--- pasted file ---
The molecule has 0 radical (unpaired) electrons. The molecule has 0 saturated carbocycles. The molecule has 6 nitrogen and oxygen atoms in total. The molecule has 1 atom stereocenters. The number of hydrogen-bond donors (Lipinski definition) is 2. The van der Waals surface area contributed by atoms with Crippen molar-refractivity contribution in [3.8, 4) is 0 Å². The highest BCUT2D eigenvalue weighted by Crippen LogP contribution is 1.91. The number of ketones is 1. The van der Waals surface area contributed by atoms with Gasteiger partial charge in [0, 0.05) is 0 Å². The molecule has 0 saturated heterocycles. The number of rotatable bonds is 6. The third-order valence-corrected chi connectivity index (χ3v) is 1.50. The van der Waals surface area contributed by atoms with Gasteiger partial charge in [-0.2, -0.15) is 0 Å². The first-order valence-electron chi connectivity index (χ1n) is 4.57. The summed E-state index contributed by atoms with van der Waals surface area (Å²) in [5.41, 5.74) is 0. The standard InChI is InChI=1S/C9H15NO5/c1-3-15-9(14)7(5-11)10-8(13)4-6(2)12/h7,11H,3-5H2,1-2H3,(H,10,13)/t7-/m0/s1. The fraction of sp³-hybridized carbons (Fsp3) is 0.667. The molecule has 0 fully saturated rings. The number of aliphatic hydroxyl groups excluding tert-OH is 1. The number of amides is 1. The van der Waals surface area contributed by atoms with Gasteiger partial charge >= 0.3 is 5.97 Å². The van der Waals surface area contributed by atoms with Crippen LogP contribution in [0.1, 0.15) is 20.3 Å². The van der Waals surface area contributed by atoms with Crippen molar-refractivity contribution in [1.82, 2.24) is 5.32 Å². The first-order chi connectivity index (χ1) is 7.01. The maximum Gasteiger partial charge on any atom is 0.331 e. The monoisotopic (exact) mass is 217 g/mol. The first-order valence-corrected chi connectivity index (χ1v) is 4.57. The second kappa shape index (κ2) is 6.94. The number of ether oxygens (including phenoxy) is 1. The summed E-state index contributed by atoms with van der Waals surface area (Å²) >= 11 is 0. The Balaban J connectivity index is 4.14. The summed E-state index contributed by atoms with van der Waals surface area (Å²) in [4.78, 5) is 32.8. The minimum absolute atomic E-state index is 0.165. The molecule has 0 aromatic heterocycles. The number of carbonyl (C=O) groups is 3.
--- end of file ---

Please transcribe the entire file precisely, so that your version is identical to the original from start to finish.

The molecule has 0 radical (unpaired) electrons. The molecule has 0 saturated carbocycles. The molecule has 6 nitrogen and oxygen atoms in total. The molecule has 1 atom stereocenters. The number of hydrogen-bond donors (Lipinski definition) is 2. The van der Waals surface area contributed by atoms with Crippen molar-refractivity contribution in [3.8, 4) is 0 Å². The highest BCUT2D eigenvalue weighted by Crippen LogP contribution is 1.91. The number of ketones is 1. The van der Waals surface area contributed by atoms with Gasteiger partial charge in [0, 0.05) is 0 Å². The molecule has 0 saturated heterocycles. The number of rotatable bonds is 6. The third-order valence-corrected chi connectivity index (χ3v) is 1.50. The van der Waals surface area contributed by atoms with Gasteiger partial charge in [-0.2, -0.15) is 0 Å². The first-order valence-electron chi connectivity index (χ1n) is 4.57. The summed E-state index contributed by atoms with van der Waals surface area (Å²) in [5.41, 5.74) is 0. The standard InChI is InChI=1S/C9H15NO5/c1-3-15-9(14)7(5-11)10-8(13)4-6(2)12/h7,11H,3-5H2,1-2H3,(H,10,13)/t7-/m0/s1. The fraction of sp³-hybridized carbons (Fsp3) is 0.667. The molecule has 0 fully saturated rings. The number of aliphatic hydroxyl groups excluding tert-OH is 1. The number of amides is 1. The van der Waals surface area contributed by atoms with Gasteiger partial charge >= 0.3 is 5.97 Å². The van der Waals surface area contributed by atoms with Crippen LogP contribution in [0.1, 0.15) is 20.3 Å². The van der Waals surface area contributed by atoms with Crippen molar-refractivity contribution in [1.82, 2.24) is 5.32 Å². The first-order chi connectivity index (χ1) is 7.01. The maximum Gasteiger partial charge on any atom is 0.331 e. The monoisotopic (exact) mass is 217 g/mol. The first-order valence-corrected chi connectivity index (χ1v) is 4.57. The second kappa shape index (κ2) is 6.94. The number of ether oxygens (including phenoxy) is 1. The summed E-state index contributed by atoms with van der Waals surface area (Å²) >= 11 is 0. The Balaban J connectivity index is 4.14. The summed E-state index contributed by atoms with van der Waals surface area (Å²) in [4.78, 5) is 32.8. The minimum absolute atomic E-state index is 0.165. The molecule has 0 aromatic heterocycles. The number of carbonyl (C=O) groups is 3.